Total War: THREE KINGDOMS - A World Betrayed Review
It’s amazing how much can change in four years. Leading up to 190 AD, the Han Empire was effectively broken forever when the tyrant Dong Zhuo deposed the emperor and burned the then Chinese capital Luoyang to the ground. Two years later, Dong Zhuo was murdered by his own general Lü Bu throwing China even further into chaos, and two years after that, everything is still going from bad to worse.
A World Betrayed is the latest DLC for Total War: Three Kingdoms, and unlike former campaigns - or faction-focused expansions, it is thematic – it focuses on the relationships of two men with their father figures, the same way that Warhammer II DLC focused on “The Hunt”, “Pirating”, or “lady Elves”. On one hand, you’ve got vanguard Lü Bu – a spoiled but gifted martial warrior who betrayed countless people. On the other, you’ve got commander Sun Ce – the honorable son of Sun Jian who inherited his father’s titles and who aims to make a name for himself in the world.
Lü Bu killed Dong Zhuo two years before, but has so far failed to carve a stable empire for himself from the ashes of China. His campaign starts near one of his own cities surrounded by four armies, representing the deep level of problems this man tends to attract upon himself. Faced with the decision of holding off Dong against Cao Cao armies or fight his way out through a weaker flank back to safety, Lu Bu players are put squarely into the mindset that this won’t be a relaxed campaign.
As one of the best fighters in China, Lu Bu is a force to be reckoned with. Aside from his unique Camp Crushers two-handed sword infantry and the Flying Riders armoured shock cavalry, his onslaught fervour in tactical scenarios translates into a Momentum mechanic in the strategic map that grants his faction huge bonuses including movement range, melee attack, and morale as long as he keeps defeating characters on the battlefield. His army is even able to reset its movement points after battle for a few Momentum points, tiring all troops but granting Lu’s forces unmatched operational ranges.
But the problem with momentum is that it must be kept. Every turn Lu Bu doesn’t murder or severely beat the crap out of someone results in lost Momentum, removing his bonuses and leading to problems. To keep up with that unbearable pressure, the warlord must constantly hunt the “Greatest Warriors” in China – a list of almost every character in 3K that must be defeated in battle to unlock permanent bonuses to Lu Bu’s faction, but which are gone forever if that character gets killed first by someone else. It is yet another rushing feature of a hectic character meant to be played at a breakneck pace.
Sun Ce is virtually the opposite. Starting as a vassal of Yuan Shu in Central China, Sun Ce can rebel against his overlord and make his way down south to his homelands, attracting his late father’s generals along the way. As a very honourable and respectable man, Sun Ce is adamant in fulfilling his father’s goals and perpetuating the “Legacy of Wu”.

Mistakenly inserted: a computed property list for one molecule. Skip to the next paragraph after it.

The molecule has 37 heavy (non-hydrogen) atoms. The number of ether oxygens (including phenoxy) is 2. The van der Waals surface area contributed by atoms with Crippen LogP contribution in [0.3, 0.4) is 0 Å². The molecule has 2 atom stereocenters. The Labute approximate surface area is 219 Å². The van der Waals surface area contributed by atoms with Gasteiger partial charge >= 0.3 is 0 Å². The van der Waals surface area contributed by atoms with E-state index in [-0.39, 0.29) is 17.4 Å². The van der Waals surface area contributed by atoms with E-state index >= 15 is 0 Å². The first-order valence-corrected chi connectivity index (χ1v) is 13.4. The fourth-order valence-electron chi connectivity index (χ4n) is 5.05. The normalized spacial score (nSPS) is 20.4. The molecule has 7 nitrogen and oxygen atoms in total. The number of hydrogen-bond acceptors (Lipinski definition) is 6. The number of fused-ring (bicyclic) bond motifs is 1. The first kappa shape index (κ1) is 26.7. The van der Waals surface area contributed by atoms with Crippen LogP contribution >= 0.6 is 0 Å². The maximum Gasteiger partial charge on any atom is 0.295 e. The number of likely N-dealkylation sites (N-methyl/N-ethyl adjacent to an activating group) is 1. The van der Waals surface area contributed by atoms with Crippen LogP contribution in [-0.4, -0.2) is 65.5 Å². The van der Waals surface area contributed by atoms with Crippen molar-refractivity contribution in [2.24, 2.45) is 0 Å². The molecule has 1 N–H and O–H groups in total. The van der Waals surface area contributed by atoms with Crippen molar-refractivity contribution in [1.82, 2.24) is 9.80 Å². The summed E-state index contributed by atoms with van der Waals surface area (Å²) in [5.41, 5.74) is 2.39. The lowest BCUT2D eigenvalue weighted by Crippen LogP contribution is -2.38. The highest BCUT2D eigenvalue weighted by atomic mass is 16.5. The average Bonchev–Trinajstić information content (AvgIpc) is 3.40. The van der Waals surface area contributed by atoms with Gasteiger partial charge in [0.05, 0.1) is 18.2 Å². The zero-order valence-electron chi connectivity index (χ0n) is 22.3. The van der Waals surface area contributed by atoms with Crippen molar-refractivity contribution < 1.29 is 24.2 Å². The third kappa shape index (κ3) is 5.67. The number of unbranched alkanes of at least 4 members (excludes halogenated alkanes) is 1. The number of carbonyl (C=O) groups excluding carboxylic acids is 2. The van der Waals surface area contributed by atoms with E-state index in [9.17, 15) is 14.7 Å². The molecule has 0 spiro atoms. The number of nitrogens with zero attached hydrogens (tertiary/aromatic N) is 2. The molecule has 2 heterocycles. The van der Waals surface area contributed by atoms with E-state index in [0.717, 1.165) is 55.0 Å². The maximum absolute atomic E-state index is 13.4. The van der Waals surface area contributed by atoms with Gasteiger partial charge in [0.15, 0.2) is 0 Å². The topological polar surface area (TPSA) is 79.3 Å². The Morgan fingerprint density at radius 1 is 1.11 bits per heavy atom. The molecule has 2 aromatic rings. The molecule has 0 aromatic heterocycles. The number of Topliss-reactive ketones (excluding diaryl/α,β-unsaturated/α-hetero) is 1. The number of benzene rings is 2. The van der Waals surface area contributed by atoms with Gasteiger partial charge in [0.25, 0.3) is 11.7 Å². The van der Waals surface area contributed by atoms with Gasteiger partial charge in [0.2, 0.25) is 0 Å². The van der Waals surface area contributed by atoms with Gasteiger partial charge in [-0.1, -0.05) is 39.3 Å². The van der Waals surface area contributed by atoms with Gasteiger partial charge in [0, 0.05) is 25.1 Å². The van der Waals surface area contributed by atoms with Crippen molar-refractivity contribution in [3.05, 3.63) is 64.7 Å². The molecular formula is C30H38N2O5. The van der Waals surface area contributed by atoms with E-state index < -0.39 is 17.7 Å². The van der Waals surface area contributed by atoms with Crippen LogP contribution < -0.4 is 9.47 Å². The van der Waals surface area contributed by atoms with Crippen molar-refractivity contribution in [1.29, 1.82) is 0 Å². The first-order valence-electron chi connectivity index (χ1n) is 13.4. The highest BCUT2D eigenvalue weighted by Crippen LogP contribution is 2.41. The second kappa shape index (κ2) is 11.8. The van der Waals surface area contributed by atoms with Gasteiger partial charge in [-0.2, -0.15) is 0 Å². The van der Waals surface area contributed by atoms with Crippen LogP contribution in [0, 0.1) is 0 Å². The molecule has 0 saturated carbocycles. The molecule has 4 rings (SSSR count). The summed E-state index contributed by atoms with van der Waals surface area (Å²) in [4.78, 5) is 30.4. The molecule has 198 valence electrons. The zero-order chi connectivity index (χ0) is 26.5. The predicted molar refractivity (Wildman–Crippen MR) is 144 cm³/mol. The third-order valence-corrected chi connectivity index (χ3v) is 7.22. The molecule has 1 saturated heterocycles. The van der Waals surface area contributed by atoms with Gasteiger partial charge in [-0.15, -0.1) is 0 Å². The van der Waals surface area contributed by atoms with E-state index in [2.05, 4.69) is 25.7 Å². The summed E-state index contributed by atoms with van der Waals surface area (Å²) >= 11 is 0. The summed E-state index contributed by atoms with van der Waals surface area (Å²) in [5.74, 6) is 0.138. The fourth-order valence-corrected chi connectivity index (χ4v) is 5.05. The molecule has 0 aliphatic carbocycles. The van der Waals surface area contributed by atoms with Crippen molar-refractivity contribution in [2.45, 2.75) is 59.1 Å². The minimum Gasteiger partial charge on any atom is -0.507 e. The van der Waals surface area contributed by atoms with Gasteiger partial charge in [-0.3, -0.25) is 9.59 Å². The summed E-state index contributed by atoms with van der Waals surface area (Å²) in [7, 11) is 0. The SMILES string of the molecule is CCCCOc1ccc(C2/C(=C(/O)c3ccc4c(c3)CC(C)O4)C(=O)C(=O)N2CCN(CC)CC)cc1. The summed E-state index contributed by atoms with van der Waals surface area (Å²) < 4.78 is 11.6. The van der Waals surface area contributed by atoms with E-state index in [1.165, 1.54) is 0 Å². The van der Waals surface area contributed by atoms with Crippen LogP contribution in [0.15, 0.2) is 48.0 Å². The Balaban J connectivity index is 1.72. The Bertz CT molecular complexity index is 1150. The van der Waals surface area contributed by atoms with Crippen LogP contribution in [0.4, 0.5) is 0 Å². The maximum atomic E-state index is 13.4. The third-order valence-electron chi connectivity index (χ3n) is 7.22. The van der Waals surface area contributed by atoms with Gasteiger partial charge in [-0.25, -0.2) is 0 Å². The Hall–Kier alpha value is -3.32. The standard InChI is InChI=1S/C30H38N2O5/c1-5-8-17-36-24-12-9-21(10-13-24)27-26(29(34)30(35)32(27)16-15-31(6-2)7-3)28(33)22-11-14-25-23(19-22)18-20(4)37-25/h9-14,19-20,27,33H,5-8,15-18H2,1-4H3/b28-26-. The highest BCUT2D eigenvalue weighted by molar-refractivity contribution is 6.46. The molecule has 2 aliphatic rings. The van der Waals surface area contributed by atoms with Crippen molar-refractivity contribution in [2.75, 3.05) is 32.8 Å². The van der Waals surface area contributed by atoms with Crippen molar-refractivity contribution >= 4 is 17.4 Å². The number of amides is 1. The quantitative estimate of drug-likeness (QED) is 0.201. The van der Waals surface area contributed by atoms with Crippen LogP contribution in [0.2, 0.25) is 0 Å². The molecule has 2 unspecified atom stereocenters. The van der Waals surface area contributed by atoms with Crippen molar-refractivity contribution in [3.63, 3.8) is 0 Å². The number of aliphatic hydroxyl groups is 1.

As cute as that sounds, it turns out to be extremely necessary. You see, Sun Ce is very reliant on his legendary luck – so reliant, in fact, that he immediately and magically expires the moment his luck runs out. Achieving goals from the “Legacy of Wu” list is the only way to steadily gain Luck per turn and stop the permanent -10 Luck decay every turn, eventually turning Sun Ce’s playthrough from a fight for survival to a more relaxed campaign.
Thankfully, as long as you have Luck and are not, you know, dead, Sun Ce’s factions get great bonuses from his fortuitous intimacy with Lady Luck. Increased campaign movement range, extra supplies, and a lower army upkeep allows him to beat back Yuan Shu and anyone in his way, and his unique Tiger Guard heavy spear infantry and Handmaid Guard medium sword cavalry pair off with his father’s Mercenary light Archers, medium axe Infantry, and medium spear Cavalry units for a varied and capable army.
Given a starting date so close to the base game’s, A World Betrayed also allows you begin the campaign as established characters, such as Cao Cao, Liu Bei, Yuan Shao, Yuan Shu, Liu Biao, Zhang Yan, Zheng Jiang, Gongsun Zan, Kong Rong, and Ma Teng. The expansion even brings new story events, increasing Three Kingdom’s considerable library of Romance-inspired pop-ups.
As far as DLC goes, AWB is rather enjoyable. The thematic method served Warhammer well, allowing CA to add wholly unique mechanics and properly sinking their teeth into the asymmetry of the setting instead of recycling new units as “culture packs”, and it’s good to see one of the best aspects of Total Warhammer making its way back to the main entries. While A World Betrayed is not as expansive as Mandate of Heaven’s prequel expansion, it adds two new factions that play completely different from any other in the game so far. If you love 3K and could use a more novel experience on your next playthrough, definitely give A World Betrayed a try.
TOTAL WAR: THREE KINGDOMS - A WORLD BETRAYED VERDICT
A good expansion that adds factions hitherto unlike any other in 3K
TOP GAME MOMENT
Slowly staving off magical death by Luck and eventually knowing I was going to live forever
Good vs Bad
- Great new faction mechanics
- New characters feel unique enough to make playthroughs novel
- More units are always a boon
- Seriously, new asymmetric mechanics are always great when done well like this
- Constant pressure on both campaigns may put people off, as the game is intrinsically already quite chaotic
- As novel as it tries to be, it still has that permeating, familiar 3K sense of "This looks different, but it's actually still the same"